Kevin Garnett is one mean dude, but he plays hard and demands excellence from himself and his teammates. Which is why he’s perfect for the Brooklyn Nets, a team who will struggle for its identity in the Big Apple despite its thuga-a-luscious new logo that will set new sales records for NBA clothing in NYC.
KG is hoping to lead the Boston Celtics past the 76ers in the Eastern Conference semis, and is likely playing his last season in the green and white. Even old and dirty and mean, he’s going to be a commodity this offseason.
Let’s face it, even when the Nets had their moments of relevance, only hardcore Nets fans (all five of them) actually give a crap about the team itself. Like the guy that made this video:
Signing Garnett to be the building block to build a foundation in Brooklyn isn’t only a smart move, it may be one of the few instant gratification moves that the franchise can make to introduce itself to the boro of Kings. It’s going to takes lot more to make the team relevant, but Melo and the Knicks aren’t winning anything anytime soon.
I mean, really, who gives you your money’s worth at the end of the day, Melo and LaLa or KG and the OBF?
In 1979, I was 11 years old, living in the Flatbush section of Brooklyn. CYO basketball (I played for St. Vincent Ferrer) was my life, and so were the New York Knicks.
Two years earlier, my Mets had traded Tom Seaver, but a rookie (and fellow Brooklynite Lee Mazzilli) had softened the blow a bit.
At Madison Square Garden, the Knicks had made a similar (in my opinion, anyway), when they traded away Bob McAdoo to the hated Celtics for three No. 1 draft picks (one of which would turn out to be Bill Cartwright, whom I would loathe until he was dealt for Charles Oakley and Rod Strickland a decade later). Drafted out of Montana was another young player, who like Mazzilli, I just knew was destined for greatness; a 6-foot-5 point guard named Michael Ray Richardson.
If you’re a Knicks fan from way back, you know about the career of the man who became Micheal Ray Richardson. On grantland.com writer Michael recently caught up with the former point guard. It’s a great piece, one of several I’ve read on that site. I urge you to read it.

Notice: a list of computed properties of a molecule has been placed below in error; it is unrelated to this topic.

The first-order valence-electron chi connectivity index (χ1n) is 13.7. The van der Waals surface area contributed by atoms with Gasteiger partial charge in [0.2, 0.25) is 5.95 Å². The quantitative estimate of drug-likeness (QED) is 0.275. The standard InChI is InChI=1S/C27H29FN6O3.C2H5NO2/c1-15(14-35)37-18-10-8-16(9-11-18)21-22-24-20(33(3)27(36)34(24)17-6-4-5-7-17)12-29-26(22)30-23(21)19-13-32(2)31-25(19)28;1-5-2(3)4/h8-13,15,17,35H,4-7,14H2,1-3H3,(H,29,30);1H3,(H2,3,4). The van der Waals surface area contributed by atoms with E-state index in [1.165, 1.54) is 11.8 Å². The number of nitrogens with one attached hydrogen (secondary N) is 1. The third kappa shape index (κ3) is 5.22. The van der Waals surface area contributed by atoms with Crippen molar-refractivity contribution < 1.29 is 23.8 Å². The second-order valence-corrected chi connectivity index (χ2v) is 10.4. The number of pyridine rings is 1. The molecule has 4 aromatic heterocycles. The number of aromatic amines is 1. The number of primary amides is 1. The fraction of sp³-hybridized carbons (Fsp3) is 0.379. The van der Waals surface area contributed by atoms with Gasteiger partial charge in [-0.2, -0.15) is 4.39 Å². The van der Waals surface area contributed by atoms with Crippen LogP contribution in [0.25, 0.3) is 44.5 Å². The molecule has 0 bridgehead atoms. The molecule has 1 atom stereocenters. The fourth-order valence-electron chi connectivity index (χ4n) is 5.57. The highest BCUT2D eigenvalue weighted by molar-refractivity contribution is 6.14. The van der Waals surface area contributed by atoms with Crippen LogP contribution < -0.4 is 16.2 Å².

Murphy is not only the best power forward the Nets have had since Kenyon Martin, he might be the best boxscore stuffer they’ve had at the position since Derrick Coleman. – Dave D’Alessandro/The Star-Ledger
When Troy Murphy opted to skip his senior year at Notre Dame, I was pretty disappointed. The news that he going to spend this upcoming NBA season with the New Jersey Nets almost makes up for it.
As a big ND hoops fan, I had hoped that Murphy would have stayed for his last year of eligibility to help Ryan Humphrey, Matt Carroll, and David Graves give coach Mike Brey his first (and best) shot at the Final Four.
It didn’t happen. Murphy went on to play for nine seasons for the Warriors and Pacers and was dealt to the Nets as part of a four-team, five-player trade last month.
I was pleased to see the interview Dave D’Alessandro from the Star-Ledger did with Murphy a few weeks ago, as it illustrated the kind of player and person Murphy is.
But according to NetsAreScorching.com’s Mark Ginoccio, Murphy’s stay in New Jersey could be even more short-lived.
Carmelo Anthony would be a huge get for the soon-to-be Brooklyn To Be Named Laters, but color me biased, I’d like to see Murphy play in his home state for awhile.
Lost in all of drama of what the New York Knicks didn’t do this off season has when they have accomplished. The quiet acquisition of point guard Raymond Felton, for one, is a transaction that is going to pay immediate dividends.
To the casual basketball fan who watches ESPN, the Knicks whiffing on LeBron James may seem catastrophic. But speaking for myself, who has been a Knicks fan since 1975, I think the changes made to this team this offseason bode well.
Yes, having Amar’e Stoudemire as the focal point of Mike D’Antoni’s offense is huge. Bringing in the talented trio of Anthony Randolph, Kelenna Azubuike and Ronny Turiaf brings athleticism (Randolph), some shooting ability off the bench (Azubuike) and interior defense (Turiaf).
But at point guard, the most important role in D’Antoni’s uptempo offense, Felton could prove to be the most important pickup since the Knicks traded for Earl Monroe in 1971.
Looking at statistics will only tell part of Felton’s story. Yes, in his five seasons with Charlotte, Felton averaged a mediocre 13.3 points and 6.4 assists, while shooting 41 percent from the field. But in reality, he is the best point guard the team has had in the last five years. Plus, he has a winning pedigree.
He won back-to-back state championships in high school, an N.C.A.A. title at North Carolina and helped the expansion Bobcats to their first playoff berth last season. He also played in a very controlled and precise offense in Charlotte, and in D’Antoni’s system, that will change dramatically.
So will the Knick’s fortunes.